CHASTAIN: All day, yeah. So we worked with Ron Browning and T-Bone Burnett up to the pre-records — T-Bone introduced us to Ron, as well as Rachel Moore, who is a huge find. She was the one who was on set with us recording all the vocals, every day. Ron was as well, so Ron would get us ready and she would be there every single day to adjust the stuff in our ear, to make sure we had the right microphones for recording. She'd come in if there was ever an issue. It's a big deal for her, and I'm excited that our show is really highlighting her because she's worked for a long time, I think behind the scenes and in other people's shadows. Especially for a female producer, it's an incredible thing to have the show give her this kind of platform.
During those early rehearsals on Zoom, had you already finished filming The Eyes of Tammy Faye? Or were you going back and forth between the Tammys?
CHASTAIN: I already finished filming Tammy Faye, but it's funny, when we went to Nashville the very first time for the pre-record — Nashville was the first time I ever sang with a live band, which was so scary — we had a screening of The Eyes of Tammy Faye that Mike came to. So it was kind of like the beginning of that movie being released and then working on this.
Are there any other famous Tammys you could play?
CHASTAIN: [Laughs] I know, but the reality is, if I had a nickel for every time I played Tammy I'd have 10 cents. It's not a lot. [Laughs]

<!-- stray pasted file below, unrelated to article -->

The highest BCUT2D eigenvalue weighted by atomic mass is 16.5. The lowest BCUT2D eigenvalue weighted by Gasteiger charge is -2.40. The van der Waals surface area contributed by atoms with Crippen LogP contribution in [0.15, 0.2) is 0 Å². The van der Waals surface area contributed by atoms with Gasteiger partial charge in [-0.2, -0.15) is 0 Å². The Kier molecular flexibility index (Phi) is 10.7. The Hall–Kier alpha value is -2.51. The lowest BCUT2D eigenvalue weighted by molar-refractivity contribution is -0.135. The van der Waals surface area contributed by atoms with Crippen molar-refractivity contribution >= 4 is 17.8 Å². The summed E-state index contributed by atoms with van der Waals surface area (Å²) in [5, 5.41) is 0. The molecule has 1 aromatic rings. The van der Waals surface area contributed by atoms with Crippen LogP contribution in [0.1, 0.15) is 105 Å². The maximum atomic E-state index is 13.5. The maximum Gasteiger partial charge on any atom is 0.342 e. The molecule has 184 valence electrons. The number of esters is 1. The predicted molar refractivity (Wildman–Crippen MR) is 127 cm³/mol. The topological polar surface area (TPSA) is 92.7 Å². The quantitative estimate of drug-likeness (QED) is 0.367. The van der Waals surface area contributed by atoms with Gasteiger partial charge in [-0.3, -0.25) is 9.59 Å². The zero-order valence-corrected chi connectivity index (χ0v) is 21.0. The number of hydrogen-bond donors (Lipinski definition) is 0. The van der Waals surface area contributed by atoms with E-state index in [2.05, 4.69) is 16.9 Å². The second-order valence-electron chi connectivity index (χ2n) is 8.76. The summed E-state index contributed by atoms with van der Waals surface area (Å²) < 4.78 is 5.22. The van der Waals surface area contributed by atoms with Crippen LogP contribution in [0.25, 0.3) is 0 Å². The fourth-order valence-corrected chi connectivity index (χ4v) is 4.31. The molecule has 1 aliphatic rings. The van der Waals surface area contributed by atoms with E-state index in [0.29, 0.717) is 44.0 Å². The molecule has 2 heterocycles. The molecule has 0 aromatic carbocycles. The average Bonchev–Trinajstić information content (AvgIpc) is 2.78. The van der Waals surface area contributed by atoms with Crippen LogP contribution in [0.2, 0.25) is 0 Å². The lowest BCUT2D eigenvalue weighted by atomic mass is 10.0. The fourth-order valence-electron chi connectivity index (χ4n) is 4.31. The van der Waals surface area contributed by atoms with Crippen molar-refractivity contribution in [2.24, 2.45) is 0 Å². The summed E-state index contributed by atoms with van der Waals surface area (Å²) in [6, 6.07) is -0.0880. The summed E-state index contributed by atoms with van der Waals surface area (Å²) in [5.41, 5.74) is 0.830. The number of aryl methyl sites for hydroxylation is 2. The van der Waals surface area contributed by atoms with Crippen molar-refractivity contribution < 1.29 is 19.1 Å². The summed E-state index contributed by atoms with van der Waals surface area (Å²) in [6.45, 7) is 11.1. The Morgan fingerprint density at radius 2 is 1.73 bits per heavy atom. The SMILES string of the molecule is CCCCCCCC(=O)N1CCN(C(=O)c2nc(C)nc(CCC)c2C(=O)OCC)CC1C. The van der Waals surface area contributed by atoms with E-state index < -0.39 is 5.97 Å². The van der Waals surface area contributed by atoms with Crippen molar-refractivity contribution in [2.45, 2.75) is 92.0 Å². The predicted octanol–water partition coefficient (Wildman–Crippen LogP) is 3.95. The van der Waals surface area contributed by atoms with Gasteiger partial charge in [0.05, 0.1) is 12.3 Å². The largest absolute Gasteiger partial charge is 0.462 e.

You're a producer on this — your production company is behind this — and you've also done The 355 and The Eyes of Tammy Faye. What kind of fulfillment do you get as a producer that you don't get as a performer?
CHASTAIN: It's more stressful, that's for sure. But I guess what really excites me is helping to focus the story. We used Abe Sylvia's film script as a template, and there was a moment that it was gonna veer somewhere else. When I read the outline, and it wasn't Abe who wrote it, but when I read the outline for episode 1 I felt disturbed. Kelly Carmichael, my incredible producing partner, and I talked a lot to other women involved and we discussed that it felt like Tammy had no say in what was going on around her — like she didn't get a choice, ever. You notice in the development side how [often] everyone talks about how the female character might be so passive and submissive, and it's probably because women aren't really involved in the development of it. That's my favorite part of being on that side of it, is really giving the female characters a fair shake. And it was our immediate involvement in saying, "No, no, no, no, this is not the direction that we want this to go," that now makes me feel like Tammy Wynette and our version is very active and absolutely has a say in every decision she's a part of.
You mentioned episode 1, and I'd love to break that down because I was fascinated by — and maybe it's been expedited for the purposes of storytelling — how much of a whirlwind romance that was and how quickly things happened.
CHASTAIN: The reality is they knew each other longer. I imagine that they had been romantic — they were touring together; it was more than just a one-night performance. It's hard to do that in one episode. It was really important for us to show that immediately they had a connection. I mean, she was connected to him before they ever even met. She had that book that she wrote down every lyric of his song. In our series, when he talks about her voice, it's something that connects them, that goes beyond time. It's like being seen, being truly seen, by another human being. I don't think there's anything more profound in this life: To feel like I'm accepted, I'm seen, and I'm understood. And that's perhaps why it feels fast.
George & Tammy airs Sundays at 9 p.m. on Showtime.
This interview has been edited for length and clarity.